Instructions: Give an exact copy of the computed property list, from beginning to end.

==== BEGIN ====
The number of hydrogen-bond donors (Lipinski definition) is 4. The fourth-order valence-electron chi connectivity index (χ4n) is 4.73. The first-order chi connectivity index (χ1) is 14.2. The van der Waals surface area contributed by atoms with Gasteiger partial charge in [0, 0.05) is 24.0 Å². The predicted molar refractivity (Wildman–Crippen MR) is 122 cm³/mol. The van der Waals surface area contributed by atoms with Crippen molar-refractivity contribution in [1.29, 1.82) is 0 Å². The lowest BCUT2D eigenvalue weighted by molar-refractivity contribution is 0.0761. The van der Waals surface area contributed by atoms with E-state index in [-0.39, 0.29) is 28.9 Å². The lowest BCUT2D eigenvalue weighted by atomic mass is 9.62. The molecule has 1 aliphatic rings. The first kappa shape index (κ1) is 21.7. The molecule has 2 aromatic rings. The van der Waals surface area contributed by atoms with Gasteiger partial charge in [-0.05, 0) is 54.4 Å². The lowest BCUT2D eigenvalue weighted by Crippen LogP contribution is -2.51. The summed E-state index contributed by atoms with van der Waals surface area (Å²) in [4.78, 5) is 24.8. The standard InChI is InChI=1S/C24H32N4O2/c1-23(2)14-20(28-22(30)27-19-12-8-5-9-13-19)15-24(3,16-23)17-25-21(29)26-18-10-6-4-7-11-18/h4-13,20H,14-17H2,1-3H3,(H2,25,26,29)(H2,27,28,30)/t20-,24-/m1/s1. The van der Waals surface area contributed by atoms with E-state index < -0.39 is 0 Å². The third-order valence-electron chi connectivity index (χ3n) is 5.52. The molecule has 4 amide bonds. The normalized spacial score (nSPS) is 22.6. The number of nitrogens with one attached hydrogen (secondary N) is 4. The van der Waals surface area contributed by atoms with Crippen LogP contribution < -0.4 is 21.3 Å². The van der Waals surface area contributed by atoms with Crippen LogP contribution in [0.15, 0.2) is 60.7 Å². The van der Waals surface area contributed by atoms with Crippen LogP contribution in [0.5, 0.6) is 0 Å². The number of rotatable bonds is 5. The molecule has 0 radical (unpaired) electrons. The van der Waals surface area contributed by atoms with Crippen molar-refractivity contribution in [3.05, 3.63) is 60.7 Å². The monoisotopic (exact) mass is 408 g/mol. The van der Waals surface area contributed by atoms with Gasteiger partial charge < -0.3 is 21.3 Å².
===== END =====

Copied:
The number of hydrogen-bond donors (Lipinski definition) is 4. The fourth-order valence-electron chi connectivity index (χ4n) is 4.73. The first-order chi connectivity index (χ1) is 14.2. The van der Waals surface area contributed by atoms with Gasteiger partial charge in [0, 0.05) is 24.0 Å². The predicted molar refractivity (Wildman–Crippen MR) is 122 cm³/mol. The van der Waals surface area contributed by atoms with Crippen molar-refractivity contribution in [1.29, 1.82) is 0 Å². The lowest BCUT2D eigenvalue weighted by molar-refractivity contribution is 0.0761. The van der Waals surface area contributed by atoms with E-state index in [-0.39, 0.29) is 28.9 Å². The lowest BCUT2D eigenvalue weighted by atomic mass is 9.62. The molecule has 1 aliphatic rings. The first kappa shape index (κ1) is 21.7. The molecule has 2 aromatic rings. The van der Waals surface area contributed by atoms with Gasteiger partial charge in [-0.05, 0) is 54.4 Å². The lowest BCUT2D eigenvalue weighted by Crippen LogP contribution is -2.51. The summed E-state index contributed by atoms with van der Waals surface area (Å²) in [4.78, 5) is 24.8. The standard InChI is InChI=1S/C24H32N4O2/c1-23(2)14-20(28-22(30)27-19-12-8-5-9-13-19)15-24(3,16-23)17-25-21(29)26-18-10-6-4-7-11-18/h4-13,20H,14-17H2,1-3H3,(H2,25,26,29)(H2,27,28,30)/t20-,24-/m1/s1. The van der Waals surface area contributed by atoms with E-state index < -0.39 is 0 Å². The third-order valence-electron chi connectivity index (χ3n) is 5.52. The molecule has 4 amide bonds. The normalized spacial score (nSPS) is 22.6. The number of nitrogens with one attached hydrogen (secondary N) is 4. The van der Waals surface area contributed by atoms with Crippen LogP contribution < -0.4 is 21.3 Å². The van der Waals surface area contributed by atoms with Crippen LogP contribution in [0.15, 0.2) is 60.7 Å². The van der Waals surface area contributed by atoms with Crippen LogP contribution in [0.5, 0.6) is 0 Å². The number of rotatable bonds is 5. The molecule has 0 radical (unpaired) electrons. The van der Waals surface area contributed by atoms with Crippen molar-refractivity contribution in [3.05, 3.63) is 60.7 Å². The monoisotopic (exact) mass is 408 g/mol. The van der Waals surface area contributed by atoms with Gasteiger partial charge < -0.3 is 21.3 Å².